When students arrived at Hammond Middle School for the first day of classes in the fall of 2009, they were stepping into three different schools: Hammond 1, Hammond 2 and Hammond 3. Across town, students at George Washington Middle School were entering GW1 and GW2. Suddenly, Alexandria had five middle schools instead of two — a reorganization that Superintendent Morton Sherman promised would create a closer relationship between administrators and students.
"I think it was a lot better before the reorganization," said Leslie York, parent of two students at Hammond. "In my opinion, it's a bad idea to mix sixth graders with seventh graders and eighth graders because the older kids are a bad influence."
The move to reorganize two buildings into five schools came at a time when the school system was in the midst of a major transformation. Sherman, who had only been in the position for a year, was cleaning house at the central administration headquarters and installing a new group of leaders. Now the five middle schools each have their own administrative structure, which supporters say offers a smaller learning environment that allows for a personalized education and one-on-one interaction.
"I would say it's been a big success," said Kellie Souza, parent at George Washington Middle School. "The principal and the staff know all of the students by name and know the parents."
ONE OF THE CHANGES that took place in the flurry of activity in 2009 was that the middle schools applied for federal money under Title One of the No Child Left Behind Law. Although the previous practice had been to limit the money — and punishment for failing to meet minimum standards — to elementary schools, Sherman expanded the program into the middle schools. That brought in about $1 million a year.
"This is a decision that was made to provide the middle schools with resources to support higher academic achievement for at-risk students," said Margaret Byess, the school division’s budget director at the time. "That’s the purpose of Title One."
Byess later left the school division after an independent accounted declared the budget office suffered from a "dysfunctional environment." Vice Mayor Kerry Donley called for the superintendent to step down, but School Board members stood by the superintendent. Since that time, three of five middle schools have been accredited with warning and two of the five principals have announced they are leaving — one is stepping down after his first year on the job and another is retiring.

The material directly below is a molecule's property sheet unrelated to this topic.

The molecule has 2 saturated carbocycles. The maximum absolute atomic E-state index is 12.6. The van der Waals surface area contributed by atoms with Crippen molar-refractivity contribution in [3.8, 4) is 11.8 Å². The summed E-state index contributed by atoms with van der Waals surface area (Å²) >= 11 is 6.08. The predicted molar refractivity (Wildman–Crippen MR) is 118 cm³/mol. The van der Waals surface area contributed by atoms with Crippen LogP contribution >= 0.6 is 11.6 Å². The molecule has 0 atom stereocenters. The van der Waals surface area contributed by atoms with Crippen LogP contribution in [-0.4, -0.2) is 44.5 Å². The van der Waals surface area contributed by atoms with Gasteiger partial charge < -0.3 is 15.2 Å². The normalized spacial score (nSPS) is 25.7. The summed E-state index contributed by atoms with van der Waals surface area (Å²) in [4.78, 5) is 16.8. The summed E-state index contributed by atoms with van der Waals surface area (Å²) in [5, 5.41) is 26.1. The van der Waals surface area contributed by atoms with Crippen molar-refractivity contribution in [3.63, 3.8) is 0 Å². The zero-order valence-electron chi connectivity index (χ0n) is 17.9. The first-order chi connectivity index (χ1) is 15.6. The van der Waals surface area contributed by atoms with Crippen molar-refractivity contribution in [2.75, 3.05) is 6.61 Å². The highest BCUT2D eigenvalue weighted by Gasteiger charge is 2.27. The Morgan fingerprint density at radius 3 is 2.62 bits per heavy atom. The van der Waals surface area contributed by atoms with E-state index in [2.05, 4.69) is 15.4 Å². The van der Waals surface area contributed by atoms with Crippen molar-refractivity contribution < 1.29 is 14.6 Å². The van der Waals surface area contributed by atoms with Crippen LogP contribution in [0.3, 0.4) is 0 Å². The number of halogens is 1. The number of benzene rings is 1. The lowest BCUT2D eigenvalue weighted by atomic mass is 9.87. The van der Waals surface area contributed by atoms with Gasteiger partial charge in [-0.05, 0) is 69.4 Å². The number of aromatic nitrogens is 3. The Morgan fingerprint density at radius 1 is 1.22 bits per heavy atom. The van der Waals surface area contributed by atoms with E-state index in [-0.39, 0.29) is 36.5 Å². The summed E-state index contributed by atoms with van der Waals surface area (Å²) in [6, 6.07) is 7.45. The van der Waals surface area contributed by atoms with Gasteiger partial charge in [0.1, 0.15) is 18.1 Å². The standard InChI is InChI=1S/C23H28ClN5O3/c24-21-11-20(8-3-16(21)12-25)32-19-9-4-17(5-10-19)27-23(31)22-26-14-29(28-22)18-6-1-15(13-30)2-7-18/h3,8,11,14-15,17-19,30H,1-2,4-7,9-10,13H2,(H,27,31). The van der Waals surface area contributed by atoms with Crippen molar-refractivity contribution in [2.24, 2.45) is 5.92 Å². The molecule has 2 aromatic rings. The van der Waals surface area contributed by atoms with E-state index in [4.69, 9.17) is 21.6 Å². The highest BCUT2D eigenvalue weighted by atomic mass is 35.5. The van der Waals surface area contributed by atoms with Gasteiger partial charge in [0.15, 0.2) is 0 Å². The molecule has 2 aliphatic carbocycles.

"We have a not seen sustained positive achievement gains since the split," said School Board member Bill Campbell. "I believe that the best opportunity for consistent achievement at the middle-school level is single schools with strong leaders."
CAMPBELL WOULD like to see a drastic reorganization of the school system that would transform George Washington Middle School back into a high school, which it was from 1935 to 1971. That plan would also convert the proposed Jefferson-Houston School to be a middle school instead of a facility that would serve Kindergarten through the eighth grade, transform Minnie Howard Ninth Grade Center into a middle school and acquire the Nannie J. Lee Center from the city to convert it back to an elementary school.
"Of course, all of this would require significant redistricting of the school boundaries," said Campbell. "It would be a hell of a lot cheaper, and it would set us up for the next 50 years."
So far, School Board members have made no decisions about what should happen with the reorganization. During a meeting late last month, board members asked the superintendent for a report outlining the promise and pitfalls of the reorganization. No proposal has been submitted to undo the reorganization, and members say the upcoming personnel changes at the school offer an ideal time to evaluate the change and see if the data support it.
"The small learning environment provides a better opportunity to know the kids," said Sherman in an interview at City Hall this week. "We lose kids in middle school, and the best way to stop the dropout rate is to focus personal attention at the middle school level."
THIS WEEK, Sherman sent board members a preliminary report detailing test data over the last 15 years. Most of the lowest scores on the chart are at the early end, when the school system was under a different administration. The vast majority of the highest scores came after the 2009 reorganization, a point that the superintendent said underscored the success of the move to split the middle schools and personalize instruction.
"The middle schools are on a good path," said Sherman. "Progress is being made."
Later this week, Sherman said, he will be sending board members a more complete report that will detail the individual performance at the five middle schools rather than lumping them together the way the preliminary report does. Elected officials say they are eager to get a complete snapshot of the test results from the schools so they can make an informed decision about whether or not the reorganization has met the expectations that were outlined when the superintendent took action four years ago.
"I'm tired of hearing about climate when we don't have achievement," said School Board member Pat Hennig. "If I want to hear about climate I'll call Bob Ryan."
SINCE THE SCHOOL BOARD asked the superintendent to compile data and report back to the elected officials last month, parents across the city have been buzzing about the possibility that the middle schools will be changed back from five to two. Board members were adamant that no such plan is under consideration, and that they are simply looking at test scores at this point.
"Right now it's just an idea, and there are no plans," said Karen McManis, president of the George Washington Middle School PTA. "But we've all seen ideas that become plans very quickly in this city, and that's created some concern among parents."